At Splash Damage we've had a team that have been in incubation for about a year just trying out crazy ideas. The kinds of people like concept artists or writers who don't have a great lot to do in the final year of production in the full game just try out cool and crazy ideas. We might do something for three months and that might not be something that we'd actually make but we might be like "Wow that one thing worked out really well though," so we keep that in our little stash box and it's a much more gentle way of trying to do things.
So it's a subtle difference because it means we're more like a team and a half company now than just a single team company but it does mean that the pre-production can be at a slower pace. The longer you can make pre-production last the better the game; the more iterations, definitely the better the game.
We absolutely plan to support the game post-release, that's a big part of our plans. If you look at Bethesda Softworks and the way they've already supported their games and released DLC and us; for every game we've ever released we've released the SDK, the level design tools the source code, sometimes the entire media packs of the Photoshop files that we use as the bases of our textures so that people can make and modify their own textures.
We're quite happy to do that kind of stuff but it isn't going to be a decision that we take until we've got the game out there.
How are you going to measure Brink's success?
I think we're a rare company in that we've gone ten years now and we've never had a project cancelled, we've never had any litigation with anybody at all ever, we haven't made a single redundancy at the studio, we've fired less people than I've got fingers on my left hand. We have a really cool company that we're happy with and we're still completely independently owned so we still just have me as a sole share holder and we take decisions, mostly democratically as a group of directors about what we want to do next.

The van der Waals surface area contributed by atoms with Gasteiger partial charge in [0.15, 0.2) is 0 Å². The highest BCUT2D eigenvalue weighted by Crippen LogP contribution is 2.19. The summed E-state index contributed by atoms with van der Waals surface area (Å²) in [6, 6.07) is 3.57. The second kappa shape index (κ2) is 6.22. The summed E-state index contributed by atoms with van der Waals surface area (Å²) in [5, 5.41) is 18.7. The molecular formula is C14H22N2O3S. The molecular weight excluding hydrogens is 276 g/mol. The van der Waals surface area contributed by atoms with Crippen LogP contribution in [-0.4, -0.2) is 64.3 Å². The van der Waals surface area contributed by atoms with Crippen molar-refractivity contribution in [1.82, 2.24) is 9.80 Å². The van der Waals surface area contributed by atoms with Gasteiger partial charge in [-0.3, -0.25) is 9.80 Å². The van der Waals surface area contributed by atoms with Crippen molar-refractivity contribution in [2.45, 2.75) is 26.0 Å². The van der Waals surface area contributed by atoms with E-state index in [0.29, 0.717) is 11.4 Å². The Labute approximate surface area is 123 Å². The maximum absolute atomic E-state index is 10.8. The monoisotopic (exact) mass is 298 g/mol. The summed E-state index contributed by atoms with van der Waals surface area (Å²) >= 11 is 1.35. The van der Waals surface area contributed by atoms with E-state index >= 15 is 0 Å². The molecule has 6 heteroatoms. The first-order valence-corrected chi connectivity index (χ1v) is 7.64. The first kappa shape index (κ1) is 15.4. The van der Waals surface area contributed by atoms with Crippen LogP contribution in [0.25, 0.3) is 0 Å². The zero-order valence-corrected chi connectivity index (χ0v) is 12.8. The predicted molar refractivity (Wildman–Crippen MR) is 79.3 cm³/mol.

It's ok to be a content game developer. You don't have to be the one with 500 staff, exploiting everyone and grinding people into the ground and ruining lives and all for what?
So success for us I think would be to continue shamelessly pursuing critical acclaim and making sure that next month our staff can still pay rent and I think if we can do that we'll all be pretty happy.
We talked about the current situation for studios last time we spoke. How healthy do you think the British games industry is at the moment?
I still don't understand why people make the games that they make. The fact is that the most successful games companies are generally the ones that make the highest quality AAA games, not the movie tie-ins, the quick cash-ins, the releases tied with sports events or whatever but we never really understand why people do that stuff. I understand that it can be profitable but we haven't yet seen a company that's turned that into a kind of sustainable business that's been really good for them.
It's such a challenging industry to be in as an independent developer, it's even more challenging to make AAA games and it's more challenging still to only make one at a time and to do so while remaining independent and not selling your studio to a publisher.
Yet every conference I've been to I've said the same thing, if I do a keynote or a big presentation to a crowd, you'll get 500 people in the audience and I'll say "Look our philosophy's really easy, we just go AAA or we go bust." We're totally happy with either outcome but we don't want to make movie tie-in games, we'd rather take a whole bunch of risks and just hope that it comes out OK.